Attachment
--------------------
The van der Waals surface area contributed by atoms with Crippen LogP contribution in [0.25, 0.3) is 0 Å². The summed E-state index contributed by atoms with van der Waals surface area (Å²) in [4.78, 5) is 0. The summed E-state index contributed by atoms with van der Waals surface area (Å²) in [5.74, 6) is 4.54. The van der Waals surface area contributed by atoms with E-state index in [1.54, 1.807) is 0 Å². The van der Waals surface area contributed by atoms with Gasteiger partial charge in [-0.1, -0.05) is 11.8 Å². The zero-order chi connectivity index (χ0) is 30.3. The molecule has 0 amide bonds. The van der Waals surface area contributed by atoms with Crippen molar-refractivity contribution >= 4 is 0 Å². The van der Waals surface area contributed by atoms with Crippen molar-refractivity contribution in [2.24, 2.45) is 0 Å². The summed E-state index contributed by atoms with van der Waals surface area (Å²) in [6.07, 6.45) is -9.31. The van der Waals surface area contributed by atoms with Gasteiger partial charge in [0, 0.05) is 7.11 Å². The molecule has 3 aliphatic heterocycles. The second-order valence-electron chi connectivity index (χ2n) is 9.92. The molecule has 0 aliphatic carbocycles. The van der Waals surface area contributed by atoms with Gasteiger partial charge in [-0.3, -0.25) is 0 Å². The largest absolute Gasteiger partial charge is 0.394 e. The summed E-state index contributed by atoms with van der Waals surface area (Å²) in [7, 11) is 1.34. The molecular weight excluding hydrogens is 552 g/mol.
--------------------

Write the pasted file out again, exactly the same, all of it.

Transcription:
The van der Waals surface area contributed by atoms with Crippen LogP contribution in [0.25, 0.3) is 0 Å². The summed E-state index contributed by atoms with van der Waals surface area (Å²) in [4.78, 5) is 0. The summed E-state index contributed by atoms with van der Waals surface area (Å²) in [5.74, 6) is 4.54. The van der Waals surface area contributed by atoms with E-state index in [1.54, 1.807) is 0 Å². The van der Waals surface area contributed by atoms with Gasteiger partial charge in [-0.1, -0.05) is 11.8 Å². The zero-order chi connectivity index (χ0) is 30.3. The molecule has 0 amide bonds. The van der Waals surface area contributed by atoms with Crippen molar-refractivity contribution >= 4 is 0 Å². The van der Waals surface area contributed by atoms with Crippen molar-refractivity contribution in [2.24, 2.45) is 0 Å². The summed E-state index contributed by atoms with van der Waals surface area (Å²) in [6.07, 6.45) is -9.31. The van der Waals surface area contributed by atoms with Gasteiger partial charge in [0, 0.05) is 7.11 Å². The molecule has 3 aliphatic heterocycles. The second-order valence-electron chi connectivity index (χ2n) is 9.92. The molecule has 0 aliphatic carbocycles. The van der Waals surface area contributed by atoms with Gasteiger partial charge in [-0.3, -0.25) is 0 Å². The largest absolute Gasteiger partial charge is 0.394 e. The summed E-state index contributed by atoms with van der Waals surface area (Å²) in [7, 11) is 1.34. The molecular weight excluding hydrogens is 552 g/mol.